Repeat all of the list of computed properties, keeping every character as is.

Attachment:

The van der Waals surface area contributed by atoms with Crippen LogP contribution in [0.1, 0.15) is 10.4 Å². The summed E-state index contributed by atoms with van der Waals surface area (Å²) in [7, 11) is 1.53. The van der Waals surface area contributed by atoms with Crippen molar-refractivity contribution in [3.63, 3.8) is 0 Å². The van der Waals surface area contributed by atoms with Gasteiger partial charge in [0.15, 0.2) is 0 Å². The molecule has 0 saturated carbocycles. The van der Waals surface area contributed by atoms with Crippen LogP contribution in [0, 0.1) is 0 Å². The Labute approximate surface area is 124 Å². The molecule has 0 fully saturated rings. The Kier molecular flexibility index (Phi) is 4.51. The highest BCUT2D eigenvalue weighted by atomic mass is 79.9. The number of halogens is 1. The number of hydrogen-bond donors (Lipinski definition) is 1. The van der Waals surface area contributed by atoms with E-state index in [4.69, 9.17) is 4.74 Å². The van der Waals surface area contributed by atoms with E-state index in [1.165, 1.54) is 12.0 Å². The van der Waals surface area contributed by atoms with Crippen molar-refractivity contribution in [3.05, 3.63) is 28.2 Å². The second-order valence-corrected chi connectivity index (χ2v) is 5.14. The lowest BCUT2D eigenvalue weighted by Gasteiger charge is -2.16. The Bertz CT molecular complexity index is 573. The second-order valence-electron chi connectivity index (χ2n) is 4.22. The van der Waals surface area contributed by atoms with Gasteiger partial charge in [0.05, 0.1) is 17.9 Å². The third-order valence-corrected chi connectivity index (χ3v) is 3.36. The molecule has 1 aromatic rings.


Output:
The van der Waals surface area contributed by atoms with Crippen LogP contribution in [0.1, 0.15) is 10.4 Å². The summed E-state index contributed by atoms with van der Waals surface area (Å²) in [7, 11) is 1.53. The van der Waals surface area contributed by atoms with Crippen molar-refractivity contribution in [3.63, 3.8) is 0 Å². The van der Waals surface area contributed by atoms with Gasteiger partial charge in [0.15, 0.2) is 0 Å². The molecule has 0 saturated carbocycles. The van der Waals surface area contributed by atoms with Crippen LogP contribution in [0, 0.1) is 0 Å². The Labute approximate surface area is 124 Å². The molecule has 0 fully saturated rings. The Kier molecular flexibility index (Phi) is 4.51. The highest BCUT2D eigenvalue weighted by atomic mass is 79.9. The number of halogens is 1. The number of hydrogen-bond donors (Lipinski definition) is 1. The van der Waals surface area contributed by atoms with E-state index in [4.69, 9.17) is 4.74 Å². The van der Waals surface area contributed by atoms with E-state index in [1.165, 1.54) is 12.0 Å². The van der Waals surface area contributed by atoms with Crippen molar-refractivity contribution in [3.05, 3.63) is 28.2 Å². The second-order valence-corrected chi connectivity index (χ2v) is 5.14. The lowest BCUT2D eigenvalue weighted by Gasteiger charge is -2.16. The Bertz CT molecular complexity index is 573. The second-order valence-electron chi connectivity index (χ2n) is 4.22. The van der Waals surface area contributed by atoms with Gasteiger partial charge in [0.05, 0.1) is 17.9 Å². The third-order valence-corrected chi connectivity index (χ3v) is 3.36. The molecule has 1 aromatic rings.